To be a fast runner, or one who can run long, it’s important to get the basics right with good run technique.
Without good technique you are setting yourself up to struggle at some point in the future, whether it’s not getting as fast as you would like, or picking up an injury that sets you back just when you are enjoying yourself.
There is a lot of chatter surrounding proper running form in today’s running world, which makes it very difficult to work out what is appropriate or suitable for you.
Here are some key points for your running form to help you get it right each and every time.
Slow down any footage of a sprinter in full flight and you will see how effortless they make it look, how relaxed their jaw is and how their shoulders are hanging away from their ears. Tense muscles restrict your range of motion.
Raise your shoulders to your ears at each marker during a race, or when your device tells you you’ve notched up another kilometres, and then drop them back down into their ideal, relaxed position.
Perform the hands on head drill. Start by interlocking your hands on your head. Focus on keeping your core solid and straight while keeping the hips and shoulders level and relaxed. Start running. This drill will help you to eliminate any left to right movement through the hips and help eliminate a criss-crossing, side-to-side arm carriage.
A balanced head will keep you going on the right track. Your head is your body’s steering wheel – where you turn it your body will want to follow.
Keep your eyes looking ahead and slightly downward.
Increase your cadence before your stride length
Running speed is a result of stride length (the distance between your feet as you land) multiplied by stride frequency (how often your feet touch the ground, or cadence).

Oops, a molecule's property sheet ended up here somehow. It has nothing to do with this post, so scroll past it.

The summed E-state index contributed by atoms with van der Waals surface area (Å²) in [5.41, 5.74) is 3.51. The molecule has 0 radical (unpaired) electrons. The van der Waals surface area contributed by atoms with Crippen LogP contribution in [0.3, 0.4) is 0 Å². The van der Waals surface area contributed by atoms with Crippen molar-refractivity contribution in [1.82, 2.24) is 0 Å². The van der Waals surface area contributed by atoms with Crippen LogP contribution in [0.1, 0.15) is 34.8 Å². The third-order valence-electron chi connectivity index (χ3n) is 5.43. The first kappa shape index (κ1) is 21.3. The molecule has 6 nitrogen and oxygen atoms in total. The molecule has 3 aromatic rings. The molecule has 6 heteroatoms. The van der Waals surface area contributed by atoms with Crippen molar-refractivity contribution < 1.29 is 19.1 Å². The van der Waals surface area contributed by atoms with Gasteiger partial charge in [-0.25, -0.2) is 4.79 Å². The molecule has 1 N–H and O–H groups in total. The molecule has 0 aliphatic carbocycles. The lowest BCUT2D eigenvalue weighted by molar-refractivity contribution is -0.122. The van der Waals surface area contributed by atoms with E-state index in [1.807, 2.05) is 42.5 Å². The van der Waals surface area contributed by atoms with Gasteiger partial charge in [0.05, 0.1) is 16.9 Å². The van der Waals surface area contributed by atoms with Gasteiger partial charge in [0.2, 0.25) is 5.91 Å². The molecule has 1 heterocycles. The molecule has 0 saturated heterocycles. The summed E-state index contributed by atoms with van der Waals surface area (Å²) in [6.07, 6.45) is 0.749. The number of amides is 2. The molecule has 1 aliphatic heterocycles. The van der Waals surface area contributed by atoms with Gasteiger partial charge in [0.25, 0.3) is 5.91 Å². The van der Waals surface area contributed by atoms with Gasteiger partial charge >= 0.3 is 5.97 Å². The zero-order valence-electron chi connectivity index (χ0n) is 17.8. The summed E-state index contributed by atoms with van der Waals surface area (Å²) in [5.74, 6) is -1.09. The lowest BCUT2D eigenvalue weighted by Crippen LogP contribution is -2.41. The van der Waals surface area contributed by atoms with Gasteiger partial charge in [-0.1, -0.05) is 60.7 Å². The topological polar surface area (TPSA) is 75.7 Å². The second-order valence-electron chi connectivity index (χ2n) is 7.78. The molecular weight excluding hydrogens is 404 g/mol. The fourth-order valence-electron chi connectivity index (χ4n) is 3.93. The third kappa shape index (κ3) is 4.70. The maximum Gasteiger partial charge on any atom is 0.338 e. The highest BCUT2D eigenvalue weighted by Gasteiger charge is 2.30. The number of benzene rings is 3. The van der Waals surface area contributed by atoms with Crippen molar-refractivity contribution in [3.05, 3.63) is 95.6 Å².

If you try to increase stride length first you will reduce your stride frequency, which should ideally be 180 foot strikes per minute.
The easiest way to count stride frequency is to count your steps for 15 seconds and multiply by 4.
Take a few minutes to listen to your feet hit the pavement when you run. The more time your feet spend on the ground, the more energy you need to propel yourself forward. Focus on increasing your cadence, and in turn, your efficiency.
You can download metronome apps to run at a set beat, or running music apps to keep you to the same beat.
The hips don’t lie
Slow cadence often goes hand-in-hand with heel striking, which happens when your hips are behind your feet.
Your hips are a vital link between your upper and lower body. If your hips are tilted backwards then you reduce your ability to increase your stride length.
A slight forwards lean from your ankles will encourage proper forward propulsion from the hips. Keep your head as level as possible, and avoid bouncing up and down as you propel yourself forward.
The less you bend your arms and legs the more work your muscles have to do. An arm or leg that’s bent moves much more easily than one that is straight.
Hold your arms with a 90 degree angle and don’t let that angle widen on the back swing.
Your knees should also be running at a 90 degree angle once you are warmed up and running at a good, medium pace.
Here is a youtube video I like to share to show good run technique.